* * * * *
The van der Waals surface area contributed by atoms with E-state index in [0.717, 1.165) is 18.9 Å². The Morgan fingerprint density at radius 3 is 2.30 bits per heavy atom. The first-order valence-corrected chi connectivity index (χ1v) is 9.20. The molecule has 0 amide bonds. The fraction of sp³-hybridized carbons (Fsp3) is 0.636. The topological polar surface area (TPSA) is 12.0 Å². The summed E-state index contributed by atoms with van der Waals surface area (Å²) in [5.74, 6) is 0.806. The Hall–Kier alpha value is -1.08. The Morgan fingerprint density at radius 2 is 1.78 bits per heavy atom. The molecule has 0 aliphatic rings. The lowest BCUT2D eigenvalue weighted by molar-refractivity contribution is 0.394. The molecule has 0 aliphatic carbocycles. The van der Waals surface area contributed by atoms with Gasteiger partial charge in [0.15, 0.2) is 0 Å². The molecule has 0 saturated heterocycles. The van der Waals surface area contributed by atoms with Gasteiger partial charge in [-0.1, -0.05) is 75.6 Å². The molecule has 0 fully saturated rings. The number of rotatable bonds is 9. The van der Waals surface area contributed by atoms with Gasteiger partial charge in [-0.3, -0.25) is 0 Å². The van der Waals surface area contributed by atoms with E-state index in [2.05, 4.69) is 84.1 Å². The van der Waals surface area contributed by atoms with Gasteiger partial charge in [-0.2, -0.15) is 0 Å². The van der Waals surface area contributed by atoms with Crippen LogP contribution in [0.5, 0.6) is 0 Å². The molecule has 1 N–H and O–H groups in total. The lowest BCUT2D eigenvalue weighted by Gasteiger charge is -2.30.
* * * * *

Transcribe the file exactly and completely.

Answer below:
The van der Waals surface area contributed by atoms with E-state index in [0.717, 1.165) is 18.9 Å². The Morgan fingerprint density at radius 3 is 2.30 bits per heavy atom. The first-order valence-corrected chi connectivity index (χ1v) is 9.20. The molecule has 0 amide bonds. The fraction of sp³-hybridized carbons (Fsp3) is 0.636. The topological polar surface area (TPSA) is 12.0 Å². The summed E-state index contributed by atoms with van der Waals surface area (Å²) in [5.74, 6) is 0.806. The Hall–Kier alpha value is -1.08. The Morgan fingerprint density at radius 2 is 1.78 bits per heavy atom. The molecule has 0 aliphatic rings. The lowest BCUT2D eigenvalue weighted by molar-refractivity contribution is 0.394. The molecule has 0 aliphatic carbocycles. The van der Waals surface area contributed by atoms with Gasteiger partial charge in [0.15, 0.2) is 0 Å². The molecule has 0 saturated heterocycles. The van der Waals surface area contributed by atoms with Gasteiger partial charge in [-0.1, -0.05) is 75.6 Å². The molecule has 0 fully saturated rings. The number of rotatable bonds is 9. The van der Waals surface area contributed by atoms with Gasteiger partial charge in [-0.3, -0.25) is 0 Å². The van der Waals surface area contributed by atoms with E-state index in [2.05, 4.69) is 84.1 Å². The van der Waals surface area contributed by atoms with Gasteiger partial charge in [-0.2, -0.15) is 0 Å². The van der Waals surface area contributed by atoms with Crippen LogP contribution in [0.5, 0.6) is 0 Å². The molecule has 1 N–H and O–H groups in total. The lowest BCUT2D eigenvalue weighted by Gasteiger charge is -2.30.